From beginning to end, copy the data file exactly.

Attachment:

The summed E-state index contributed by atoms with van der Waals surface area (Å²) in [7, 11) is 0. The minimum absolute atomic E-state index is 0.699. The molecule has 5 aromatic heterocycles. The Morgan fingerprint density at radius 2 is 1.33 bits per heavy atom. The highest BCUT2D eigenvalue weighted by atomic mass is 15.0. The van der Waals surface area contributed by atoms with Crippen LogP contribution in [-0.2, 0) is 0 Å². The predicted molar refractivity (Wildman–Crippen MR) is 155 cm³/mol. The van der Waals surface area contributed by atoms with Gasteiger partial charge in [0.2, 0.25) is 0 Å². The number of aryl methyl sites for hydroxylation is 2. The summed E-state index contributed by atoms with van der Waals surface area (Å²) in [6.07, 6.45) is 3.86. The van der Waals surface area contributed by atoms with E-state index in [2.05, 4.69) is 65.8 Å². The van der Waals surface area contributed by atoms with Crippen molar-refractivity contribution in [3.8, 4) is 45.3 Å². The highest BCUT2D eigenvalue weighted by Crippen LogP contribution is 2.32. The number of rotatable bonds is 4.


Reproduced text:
The summed E-state index contributed by atoms with van der Waals surface area (Å²) in [7, 11) is 0. The minimum absolute atomic E-state index is 0.699. The molecule has 5 aromatic heterocycles. The Morgan fingerprint density at radius 2 is 1.33 bits per heavy atom. The highest BCUT2D eigenvalue weighted by atomic mass is 15.0. The van der Waals surface area contributed by atoms with Crippen LogP contribution in [-0.2, 0) is 0 Å². The predicted molar refractivity (Wildman–Crippen MR) is 155 cm³/mol. The van der Waals surface area contributed by atoms with Gasteiger partial charge in [0.2, 0.25) is 0 Å². The number of aryl methyl sites for hydroxylation is 2. The summed E-state index contributed by atoms with van der Waals surface area (Å²) in [6.07, 6.45) is 3.86. The van der Waals surface area contributed by atoms with E-state index in [2.05, 4.69) is 65.8 Å². The van der Waals surface area contributed by atoms with Crippen molar-refractivity contribution in [3.8, 4) is 45.3 Å². The highest BCUT2D eigenvalue weighted by Crippen LogP contribution is 2.32. The number of rotatable bonds is 4.